SNP and Conservative MSPs rejected a plea for a national policy against evictions over arrears caused by the bedroom tax, after hearing that tenant bids for financial help have soared to “astronomical” levels.
Welfare Reform Committee vice convener Jamie Hepburn sided with SNP colleagues Kevin Stewart and Annabel Ewing, and Tory MSP Alex Johnstone, to vote out a petition for statutory protection from eviction for those deemed to have extra bedrooms.
They also voted against writing to the Scottish Government to explain its opposition to a statutory ban but the committee will write to UK Work and Pensions Secretary Iain Duncan Smith to ask what financial support will be available for cases next year.
Aid applications up nine-fold
Discretionary housing payment (DHP) applications have soared by up to 900% in the last year and councils may have to ask more tenants to cut down on “luxuries” if funding for DHPs is reduced next year, the committee heard.
The petition, by Mike Dailly of the Govan Law Centre, has been criticised by housing bodies, who fear it could boost arrears and foster a widespread culture of rent avoidance.
The substance of the petition has been adopted by Labour health spokeswoman Jackie Baillie for a possible Member’s Bill, so the committee clerk proposed closing the petition down.
Labour MSP Ken Macintosh said: “Member’s Bills are bit of a lottery, to put it mildly, and there are many reasons why they do or do not get taken forward, and are certainly no substitute for executive or committee action.
“I am confused as to what is the difference between the petitioner’s call for a piece of legislation that guarantees no eviction from the bedroom tax and the Scottish Government’s support for councils with a no evictions policy. I am entirely baffled as to the difference between the two.”
Convener Michael McMahon, also a Labour MSP, proposed writing to the housing minister to explain the difference but was outvoted by the SNP and Mr Johnstone.
Ms Ewing said: “I’m not baffled. I thought the evidence was very clear on that point of proceeding in the way that the petitioner has suggested.”
Mr Hepburn said: “We are not relying on the Member’s Bill. We can incorporate the useful and helpful evidence that we took as part of the petition into the work we are doing on an ongoing basis.”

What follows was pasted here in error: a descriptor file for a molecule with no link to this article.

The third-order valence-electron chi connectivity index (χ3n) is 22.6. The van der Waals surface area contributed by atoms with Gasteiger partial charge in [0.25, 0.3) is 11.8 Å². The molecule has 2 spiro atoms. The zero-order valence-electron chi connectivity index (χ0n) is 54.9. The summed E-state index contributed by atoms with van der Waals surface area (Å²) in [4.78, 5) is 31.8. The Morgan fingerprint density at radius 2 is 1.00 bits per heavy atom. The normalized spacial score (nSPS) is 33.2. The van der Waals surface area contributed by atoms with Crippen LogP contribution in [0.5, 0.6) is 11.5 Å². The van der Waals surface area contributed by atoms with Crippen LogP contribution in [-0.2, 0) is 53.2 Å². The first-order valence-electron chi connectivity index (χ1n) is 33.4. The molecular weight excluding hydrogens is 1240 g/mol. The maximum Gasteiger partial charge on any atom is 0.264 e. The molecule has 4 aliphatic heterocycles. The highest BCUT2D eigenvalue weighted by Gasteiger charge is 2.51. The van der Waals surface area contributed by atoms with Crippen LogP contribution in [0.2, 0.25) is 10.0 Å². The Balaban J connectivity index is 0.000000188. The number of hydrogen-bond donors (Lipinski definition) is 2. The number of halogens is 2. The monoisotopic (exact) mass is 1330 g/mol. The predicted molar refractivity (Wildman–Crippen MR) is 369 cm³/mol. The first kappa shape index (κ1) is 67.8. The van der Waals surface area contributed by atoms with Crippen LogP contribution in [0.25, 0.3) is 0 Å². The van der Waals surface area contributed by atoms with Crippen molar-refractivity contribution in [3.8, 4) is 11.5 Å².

The SNP and Mr Johnstone subsequently voted to end the committee’s consideration of the petition and refer it back to Holyrood’s Petitions Committee for a final decision on its fate.
Ms Fabiani said: “Can I just clarify that we are not closing the petition - we are closing our consideration.”
Councils give evidence
Earlier, the committee heard from South Lanarkshire, Dumfries and Galloway, Aberdeenshire and Edinburgh council officials on their management of DHPs.
Annette Finnan, head of housing services at South Lanarkshire Council, said: “We have experienced a significant rise in DHP applications so far this year from 396 to over 2,000, an increase of over 400%.”
Lorna Campbell, benefits manager at Dumfries and Galloway Council, said: “We have seen something like a 900% increase in applications. We were averaging 30 to 40 applications this time last year, whereas this month alone we have received over 500 applications.”
Cliff Dryburgh, benefits manager at Edinburgh Council, said applications have risen by “just over 500%”.
Councils have called on the UK Department of Work and Pensions to reveal its DHP budget for next year to help them plan ahead, following months of financial upheaval as UK and Scottish government assistance programmes have come on stream.
Mr Dryburgh said: “We had put in six-month reviews because we were trying to educate, if you like, or guide people, perhaps, to change what they spent some of their money on, particularly around luxuries.
“We still have in our policy today that we reserve the right to advise the claimant to reduce expenditure if we think it is unreasonably high. That can be a difficult subject to broach.”
These expenditure reviews will become more frequent if DHP funding is cut in future, he said.
Ms Campbell added: “We will look at expenditure where it is deemed to be a luxury item or an expenditure where it is perceived something could be done about.
“It’s not an easy conversation to have with anyone. It’s quite invasive and not particularly palatable for our staff or the client.”
Mr McMahon said: “The demand on DHPs is becoming astronomical and I just wonder how widespread that is known.
“We have to make sure we’re asking questions around that and write to Iain Duncan Smith to make him aware of what we have heard this morning and ask him to respond.”
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